Trail Fun Day

March 21, 2014

Last Saturday I did something cool (about dang time, it’s been a long winter of crappy blog topics!).  I went to a Trail Obstacle Fun Day, hosted by the Crystal Crown Series.  The CC is host to a series of Judged Pleasure Rides (JPR), which could best be described as competitive trail rides.  They set up a course that covers somewhere in the 6-10 mile range with 10 obstacles along it.  At each obstacle, horse and rider are asked to perform a skill, and are then judged on a 1-10 scale.  All points are added up at the end to determine placement.

 

At this fun day, they had 20 obstacles set up, and riders were welcome to school at their own pace, unjudged.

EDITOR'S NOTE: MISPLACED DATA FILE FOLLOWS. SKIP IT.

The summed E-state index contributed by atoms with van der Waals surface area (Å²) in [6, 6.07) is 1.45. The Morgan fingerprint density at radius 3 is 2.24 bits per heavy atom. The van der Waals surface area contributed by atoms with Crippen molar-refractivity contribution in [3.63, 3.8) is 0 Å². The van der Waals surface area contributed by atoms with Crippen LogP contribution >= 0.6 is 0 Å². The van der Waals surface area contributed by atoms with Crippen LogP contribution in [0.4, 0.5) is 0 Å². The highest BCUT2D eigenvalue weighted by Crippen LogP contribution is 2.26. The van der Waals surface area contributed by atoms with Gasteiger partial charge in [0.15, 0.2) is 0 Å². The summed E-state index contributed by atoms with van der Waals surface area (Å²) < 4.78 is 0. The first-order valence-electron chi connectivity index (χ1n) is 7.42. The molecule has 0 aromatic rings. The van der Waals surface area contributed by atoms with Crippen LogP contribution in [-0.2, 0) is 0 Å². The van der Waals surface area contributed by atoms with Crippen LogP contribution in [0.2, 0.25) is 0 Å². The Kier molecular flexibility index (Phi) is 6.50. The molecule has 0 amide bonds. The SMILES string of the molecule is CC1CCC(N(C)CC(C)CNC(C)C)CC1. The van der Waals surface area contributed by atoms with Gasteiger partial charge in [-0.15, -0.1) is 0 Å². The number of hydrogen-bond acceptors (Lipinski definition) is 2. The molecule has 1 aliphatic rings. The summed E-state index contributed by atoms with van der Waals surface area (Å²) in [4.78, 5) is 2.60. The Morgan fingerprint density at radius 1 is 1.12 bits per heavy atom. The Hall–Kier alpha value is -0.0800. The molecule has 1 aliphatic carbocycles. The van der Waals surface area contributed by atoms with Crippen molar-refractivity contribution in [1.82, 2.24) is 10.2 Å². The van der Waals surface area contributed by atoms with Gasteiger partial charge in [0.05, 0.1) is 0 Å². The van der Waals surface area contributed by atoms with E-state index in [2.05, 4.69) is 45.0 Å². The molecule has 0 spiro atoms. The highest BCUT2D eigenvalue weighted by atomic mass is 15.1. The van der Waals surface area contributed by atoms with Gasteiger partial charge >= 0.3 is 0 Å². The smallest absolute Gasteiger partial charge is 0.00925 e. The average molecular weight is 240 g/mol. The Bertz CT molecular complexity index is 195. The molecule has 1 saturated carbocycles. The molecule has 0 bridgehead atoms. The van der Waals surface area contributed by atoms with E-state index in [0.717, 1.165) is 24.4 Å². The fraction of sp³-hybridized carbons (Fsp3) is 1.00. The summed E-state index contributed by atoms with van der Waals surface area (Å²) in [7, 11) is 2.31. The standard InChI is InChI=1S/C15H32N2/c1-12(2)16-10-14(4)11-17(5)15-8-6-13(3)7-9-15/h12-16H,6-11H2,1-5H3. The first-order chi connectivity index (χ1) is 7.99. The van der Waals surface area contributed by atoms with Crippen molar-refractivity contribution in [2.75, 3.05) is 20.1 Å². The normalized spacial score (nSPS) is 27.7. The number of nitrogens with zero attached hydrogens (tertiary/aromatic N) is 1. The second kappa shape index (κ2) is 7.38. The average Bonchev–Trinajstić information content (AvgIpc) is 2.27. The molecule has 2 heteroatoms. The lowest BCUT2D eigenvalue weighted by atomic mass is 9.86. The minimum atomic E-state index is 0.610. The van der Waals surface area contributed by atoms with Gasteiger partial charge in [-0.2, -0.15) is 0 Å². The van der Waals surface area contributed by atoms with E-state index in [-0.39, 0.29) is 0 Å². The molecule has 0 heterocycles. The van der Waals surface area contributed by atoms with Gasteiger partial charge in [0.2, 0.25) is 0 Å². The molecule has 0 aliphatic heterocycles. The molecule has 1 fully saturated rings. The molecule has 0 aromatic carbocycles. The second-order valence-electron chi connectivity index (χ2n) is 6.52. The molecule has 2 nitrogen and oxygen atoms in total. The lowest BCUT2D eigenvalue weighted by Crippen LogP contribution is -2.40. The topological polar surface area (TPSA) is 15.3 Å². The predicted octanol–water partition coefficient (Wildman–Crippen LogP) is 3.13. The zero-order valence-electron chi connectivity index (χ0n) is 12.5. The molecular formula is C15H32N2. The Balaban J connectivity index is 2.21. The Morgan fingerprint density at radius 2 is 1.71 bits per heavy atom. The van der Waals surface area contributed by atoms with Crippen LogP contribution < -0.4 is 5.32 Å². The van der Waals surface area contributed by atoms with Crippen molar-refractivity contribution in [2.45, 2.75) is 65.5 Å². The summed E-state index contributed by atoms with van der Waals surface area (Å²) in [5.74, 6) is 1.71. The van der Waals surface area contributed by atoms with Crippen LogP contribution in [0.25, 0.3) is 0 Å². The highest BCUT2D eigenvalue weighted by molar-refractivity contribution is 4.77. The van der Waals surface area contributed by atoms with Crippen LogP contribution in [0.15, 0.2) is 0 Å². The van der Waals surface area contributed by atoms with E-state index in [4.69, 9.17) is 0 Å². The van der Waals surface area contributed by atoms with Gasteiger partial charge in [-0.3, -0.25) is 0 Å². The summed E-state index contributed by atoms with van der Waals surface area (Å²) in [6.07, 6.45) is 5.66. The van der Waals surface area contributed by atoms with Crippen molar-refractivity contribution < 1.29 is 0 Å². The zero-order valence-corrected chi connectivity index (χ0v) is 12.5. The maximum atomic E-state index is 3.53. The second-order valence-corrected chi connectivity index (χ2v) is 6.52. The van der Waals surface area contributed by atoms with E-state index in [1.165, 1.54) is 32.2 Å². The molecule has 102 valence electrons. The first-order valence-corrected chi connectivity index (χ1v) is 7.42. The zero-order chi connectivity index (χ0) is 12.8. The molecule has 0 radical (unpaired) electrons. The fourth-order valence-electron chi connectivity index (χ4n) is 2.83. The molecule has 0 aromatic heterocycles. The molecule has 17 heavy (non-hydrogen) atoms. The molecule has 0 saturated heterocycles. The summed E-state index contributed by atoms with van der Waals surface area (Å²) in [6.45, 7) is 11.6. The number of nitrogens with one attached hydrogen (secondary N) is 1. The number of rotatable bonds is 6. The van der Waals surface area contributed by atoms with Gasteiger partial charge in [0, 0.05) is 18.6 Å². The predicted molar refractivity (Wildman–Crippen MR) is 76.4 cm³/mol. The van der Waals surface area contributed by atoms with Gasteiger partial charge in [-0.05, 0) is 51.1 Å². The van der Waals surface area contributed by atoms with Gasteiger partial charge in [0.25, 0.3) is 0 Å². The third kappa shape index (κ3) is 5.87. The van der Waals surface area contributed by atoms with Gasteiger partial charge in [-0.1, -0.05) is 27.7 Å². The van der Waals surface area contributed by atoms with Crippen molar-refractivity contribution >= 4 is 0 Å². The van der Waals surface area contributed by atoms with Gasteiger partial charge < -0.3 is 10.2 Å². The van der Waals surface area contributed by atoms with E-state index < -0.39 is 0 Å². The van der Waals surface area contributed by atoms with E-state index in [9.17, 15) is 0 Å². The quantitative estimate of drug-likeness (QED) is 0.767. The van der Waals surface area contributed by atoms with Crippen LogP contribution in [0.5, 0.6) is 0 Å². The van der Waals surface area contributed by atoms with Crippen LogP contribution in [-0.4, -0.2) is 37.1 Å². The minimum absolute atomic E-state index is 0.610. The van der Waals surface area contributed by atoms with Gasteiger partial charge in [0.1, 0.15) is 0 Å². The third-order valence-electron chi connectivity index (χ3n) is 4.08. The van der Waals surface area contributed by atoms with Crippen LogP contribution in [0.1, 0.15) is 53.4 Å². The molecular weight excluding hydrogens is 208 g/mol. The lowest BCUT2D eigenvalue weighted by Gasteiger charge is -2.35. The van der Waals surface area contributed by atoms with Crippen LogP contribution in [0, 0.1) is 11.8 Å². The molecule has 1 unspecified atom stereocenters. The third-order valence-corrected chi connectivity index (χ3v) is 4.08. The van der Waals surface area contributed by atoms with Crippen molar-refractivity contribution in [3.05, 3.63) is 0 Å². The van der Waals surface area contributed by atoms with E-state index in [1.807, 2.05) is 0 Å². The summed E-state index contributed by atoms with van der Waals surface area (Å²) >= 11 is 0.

When I got the flyer for this event I immediately invited my games companions, and longtime friend, Val, agreed to join me and signed herself up in the blink of an eye.  Linda, Genevieve and Kim also quickly added their interested.    And we were surprised by yet another friend, Zoe, who came out and took part as well.

 

It was a rather nice day, considering the weather we have been dealing with, sunny, but extremely windy.  Val and I were checked in and were ready to start ahead of everyone else, so we got started as a pair.

 

Simon was initially very engaged and corporative.  We started with the pedestal, and after a few side passes around it, he put his front hooves on it and posed for a photo.  The goal was to get all four feet up, but, we felt we were good with two.